- Created: Wednesday, 15 February 2017 14:47
- Written by Saoirse Nic an tSaoi
In a victory for campaigners in the US and worldwide, 539 prisoners were granted clemency by outgoing President Obama in January 2017, including notable political prisoners:
• Chelsea Manning, a US Army whistleblower. She was arrested in 2010 and convicted in 2013 for leaking classified documents to Wikileaks, exposing the brutality of the Iraq war, and sentenced to 35 years in military prison. Manning is a trans woman, and was denied the right to live as her gender or even grow her hair until 2015. In 2016, after undergoing a five-day hunger strike she was granted a request for genital reassignment surgery, considered life saving by many transgender people. She will be released in May.
• Oscar Lopez Rivera, a member of the Armed Forces for National Liberation, a communist organisation which fought for the independence of US colony Puerto Rico. He was captured by the FBI in 1981 and accused of ‘conspiracy’. He declared himself a prisoner of war, which would have prevented him from being prosecuted under the Geneva Convention. This was not recognised and he was sentenced to 55 years in prison, which was increased to 70 years after an attempted escape. Twelve of those years were spent in solitary confinement. He will be released in May.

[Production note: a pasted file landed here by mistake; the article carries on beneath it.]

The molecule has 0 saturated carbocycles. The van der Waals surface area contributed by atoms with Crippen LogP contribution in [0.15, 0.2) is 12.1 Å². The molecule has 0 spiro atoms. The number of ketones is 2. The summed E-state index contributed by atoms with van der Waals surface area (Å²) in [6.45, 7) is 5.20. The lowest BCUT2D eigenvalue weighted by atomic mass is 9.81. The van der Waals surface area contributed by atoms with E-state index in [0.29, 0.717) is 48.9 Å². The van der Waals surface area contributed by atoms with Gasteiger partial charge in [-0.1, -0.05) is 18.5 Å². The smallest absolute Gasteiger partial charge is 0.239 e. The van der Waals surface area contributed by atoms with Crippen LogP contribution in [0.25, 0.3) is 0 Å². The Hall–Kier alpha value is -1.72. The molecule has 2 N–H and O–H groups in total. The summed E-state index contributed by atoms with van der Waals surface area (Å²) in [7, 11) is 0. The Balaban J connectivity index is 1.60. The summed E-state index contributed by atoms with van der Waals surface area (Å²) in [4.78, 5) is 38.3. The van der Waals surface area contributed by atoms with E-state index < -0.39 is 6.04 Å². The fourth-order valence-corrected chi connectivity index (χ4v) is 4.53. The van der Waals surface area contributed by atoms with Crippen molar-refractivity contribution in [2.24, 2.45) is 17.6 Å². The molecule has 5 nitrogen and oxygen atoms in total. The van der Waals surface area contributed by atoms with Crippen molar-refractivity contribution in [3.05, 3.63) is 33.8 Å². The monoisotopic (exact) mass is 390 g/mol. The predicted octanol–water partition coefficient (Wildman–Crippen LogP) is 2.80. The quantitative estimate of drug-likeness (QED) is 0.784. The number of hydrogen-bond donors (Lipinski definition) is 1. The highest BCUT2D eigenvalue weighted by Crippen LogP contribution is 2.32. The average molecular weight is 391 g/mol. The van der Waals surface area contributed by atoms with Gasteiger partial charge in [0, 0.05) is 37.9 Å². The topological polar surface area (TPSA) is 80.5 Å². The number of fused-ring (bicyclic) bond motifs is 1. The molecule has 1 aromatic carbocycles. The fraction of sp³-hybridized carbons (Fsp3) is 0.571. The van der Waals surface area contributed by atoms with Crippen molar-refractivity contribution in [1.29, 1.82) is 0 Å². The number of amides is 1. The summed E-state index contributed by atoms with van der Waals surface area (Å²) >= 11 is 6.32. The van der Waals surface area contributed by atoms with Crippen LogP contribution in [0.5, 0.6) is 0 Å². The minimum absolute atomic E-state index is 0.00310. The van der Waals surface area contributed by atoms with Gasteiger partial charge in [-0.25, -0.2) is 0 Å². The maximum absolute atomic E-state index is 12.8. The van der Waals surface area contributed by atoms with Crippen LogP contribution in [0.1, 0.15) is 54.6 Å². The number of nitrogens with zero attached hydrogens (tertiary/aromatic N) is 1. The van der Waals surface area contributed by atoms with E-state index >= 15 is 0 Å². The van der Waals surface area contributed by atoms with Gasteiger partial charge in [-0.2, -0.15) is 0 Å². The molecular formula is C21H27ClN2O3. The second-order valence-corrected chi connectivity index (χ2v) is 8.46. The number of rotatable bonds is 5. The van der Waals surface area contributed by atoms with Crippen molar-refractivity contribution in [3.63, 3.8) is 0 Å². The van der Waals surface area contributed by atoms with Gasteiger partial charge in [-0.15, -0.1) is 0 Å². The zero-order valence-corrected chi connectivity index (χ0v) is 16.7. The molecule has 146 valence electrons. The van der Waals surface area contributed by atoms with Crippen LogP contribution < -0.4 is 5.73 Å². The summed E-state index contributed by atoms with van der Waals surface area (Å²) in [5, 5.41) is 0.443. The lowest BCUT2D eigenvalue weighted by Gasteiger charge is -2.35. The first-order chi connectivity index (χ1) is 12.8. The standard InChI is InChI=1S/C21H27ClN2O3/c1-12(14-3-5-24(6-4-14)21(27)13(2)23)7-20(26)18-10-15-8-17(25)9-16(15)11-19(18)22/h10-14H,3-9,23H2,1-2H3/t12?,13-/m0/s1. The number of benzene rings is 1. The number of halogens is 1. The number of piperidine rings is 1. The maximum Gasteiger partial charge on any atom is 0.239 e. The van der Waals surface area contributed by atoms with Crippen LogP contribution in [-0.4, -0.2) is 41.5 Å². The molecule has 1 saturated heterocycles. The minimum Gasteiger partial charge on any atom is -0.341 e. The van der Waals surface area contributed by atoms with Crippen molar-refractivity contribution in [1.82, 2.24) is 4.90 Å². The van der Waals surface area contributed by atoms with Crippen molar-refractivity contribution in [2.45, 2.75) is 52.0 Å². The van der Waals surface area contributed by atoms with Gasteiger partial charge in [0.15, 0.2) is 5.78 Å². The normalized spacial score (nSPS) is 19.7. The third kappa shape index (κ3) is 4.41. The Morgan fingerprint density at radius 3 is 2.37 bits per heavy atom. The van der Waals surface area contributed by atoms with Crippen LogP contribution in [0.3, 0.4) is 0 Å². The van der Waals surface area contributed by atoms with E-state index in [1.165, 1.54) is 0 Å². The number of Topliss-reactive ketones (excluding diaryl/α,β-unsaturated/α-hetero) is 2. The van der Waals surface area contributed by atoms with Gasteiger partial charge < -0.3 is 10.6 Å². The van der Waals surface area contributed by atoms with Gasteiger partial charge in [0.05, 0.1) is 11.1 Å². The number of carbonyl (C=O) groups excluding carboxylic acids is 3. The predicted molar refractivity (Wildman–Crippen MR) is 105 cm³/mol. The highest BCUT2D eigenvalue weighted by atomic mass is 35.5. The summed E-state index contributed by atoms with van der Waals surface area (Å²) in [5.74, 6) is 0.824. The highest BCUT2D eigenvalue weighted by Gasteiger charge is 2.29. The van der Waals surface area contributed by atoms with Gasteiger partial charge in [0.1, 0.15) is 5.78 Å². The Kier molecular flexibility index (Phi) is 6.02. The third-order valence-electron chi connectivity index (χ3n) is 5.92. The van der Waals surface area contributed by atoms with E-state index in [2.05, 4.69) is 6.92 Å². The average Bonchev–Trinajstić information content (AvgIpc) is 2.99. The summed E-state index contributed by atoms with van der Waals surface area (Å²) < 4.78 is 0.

• Ten prisoners have been released from the Guantanamo Bay detention centre on occupied Cuban soil and transferred to Oman.
However, many other prominent political prisoners remain in US prisons, including:
• Leonard Peltier, an activist in the American Indian Movement, was falsely convicted of the first degree murder of two FBI agents on the Pine Ridge Reservation in 1975. He was given two life sentences, and has been denied release multiple times despite evidence existing of his innocence. He will not be eligible for parole until 2024.
• Mumia Abu-Jamal, a revolutionary black journalist and former member of the Black Panther Party, was framed for the 1981 shooting of a police officer. He was sentenced to death and remained on death row for 30 years. In 2011 his death sentence was commuted, but he is now serving a life sentence without possibility of parole. He and countless activists continue to fight for his freedom. Recently in 2015 he was denied Hepatitis C treatment but won a victory to get this after an international campaign.
• Mutulu Shakur, Black Liberation Army member and stepfather of Tupac Shakur, has been in prison since 1986 on charges of ‘conspiracy to aid bank expropriation’.
• Simon Trinidad, foreign minister of the Colombian guerrilla army FARC. He was arrested in Ecuador in 2004, deported to Colombia, then extradited to the US on false charges and sentenced to 60 years.
• 14 other Black Panther Party members remain in US prisons; all but two of them have been incarcerated since the 1970s.
Saoirse Nic an tSaoi
Fight Racism! Fight Imperialism! 255 February/March 2017